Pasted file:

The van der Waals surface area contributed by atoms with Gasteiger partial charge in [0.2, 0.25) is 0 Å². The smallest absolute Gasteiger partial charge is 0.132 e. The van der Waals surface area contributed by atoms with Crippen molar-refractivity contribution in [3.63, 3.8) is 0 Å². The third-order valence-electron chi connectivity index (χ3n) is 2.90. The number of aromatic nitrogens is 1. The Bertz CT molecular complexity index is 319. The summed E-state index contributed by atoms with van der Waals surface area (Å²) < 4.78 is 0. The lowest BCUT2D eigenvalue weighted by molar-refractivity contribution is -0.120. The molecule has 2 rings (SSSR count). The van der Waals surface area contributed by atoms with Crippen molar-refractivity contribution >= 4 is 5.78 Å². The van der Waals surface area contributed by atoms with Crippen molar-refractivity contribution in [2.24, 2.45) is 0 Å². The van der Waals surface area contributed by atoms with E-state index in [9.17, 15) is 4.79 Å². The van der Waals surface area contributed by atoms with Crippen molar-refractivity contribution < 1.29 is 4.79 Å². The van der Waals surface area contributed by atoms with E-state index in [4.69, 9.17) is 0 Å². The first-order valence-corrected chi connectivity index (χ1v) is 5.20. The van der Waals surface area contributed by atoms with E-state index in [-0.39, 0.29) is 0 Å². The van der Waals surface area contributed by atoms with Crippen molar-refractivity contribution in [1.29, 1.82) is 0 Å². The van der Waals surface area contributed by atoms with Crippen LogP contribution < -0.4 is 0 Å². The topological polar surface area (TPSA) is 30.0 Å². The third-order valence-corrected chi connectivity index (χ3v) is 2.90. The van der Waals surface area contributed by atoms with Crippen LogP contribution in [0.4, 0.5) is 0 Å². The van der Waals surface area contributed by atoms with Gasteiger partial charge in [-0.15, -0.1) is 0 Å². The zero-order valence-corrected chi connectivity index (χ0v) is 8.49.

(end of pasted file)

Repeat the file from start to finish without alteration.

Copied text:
The van der Waals surface area contributed by atoms with Gasteiger partial charge in [0.2, 0.25) is 0 Å². The smallest absolute Gasteiger partial charge is 0.132 e. The van der Waals surface area contributed by atoms with Crippen molar-refractivity contribution in [3.63, 3.8) is 0 Å². The third-order valence-electron chi connectivity index (χ3n) is 2.90. The number of aromatic nitrogens is 1. The Bertz CT molecular complexity index is 319. The summed E-state index contributed by atoms with van der Waals surface area (Å²) < 4.78 is 0. The lowest BCUT2D eigenvalue weighted by molar-refractivity contribution is -0.120. The molecule has 2 rings (SSSR count). The van der Waals surface area contributed by atoms with Crippen molar-refractivity contribution >= 4 is 5.78 Å². The van der Waals surface area contributed by atoms with Crippen molar-refractivity contribution in [2.24, 2.45) is 0 Å². The van der Waals surface area contributed by atoms with E-state index in [9.17, 15) is 4.79 Å². The van der Waals surface area contributed by atoms with Crippen molar-refractivity contribution < 1.29 is 4.79 Å². The van der Waals surface area contributed by atoms with E-state index in [4.69, 9.17) is 0 Å². The first-order valence-corrected chi connectivity index (χ1v) is 5.20. The van der Waals surface area contributed by atoms with E-state index in [-0.39, 0.29) is 0 Å². The van der Waals surface area contributed by atoms with Crippen molar-refractivity contribution in [1.29, 1.82) is 0 Å². The van der Waals surface area contributed by atoms with Crippen LogP contribution < -0.4 is 0 Å². The topological polar surface area (TPSA) is 30.0 Å². The third-order valence-corrected chi connectivity index (χ3v) is 2.90. The van der Waals surface area contributed by atoms with Crippen LogP contribution in [0.4, 0.5) is 0 Å². The van der Waals surface area contributed by atoms with Gasteiger partial charge in [-0.15, -0.1) is 0 Å². The zero-order valence-corrected chi connectivity index (χ0v) is 8.49.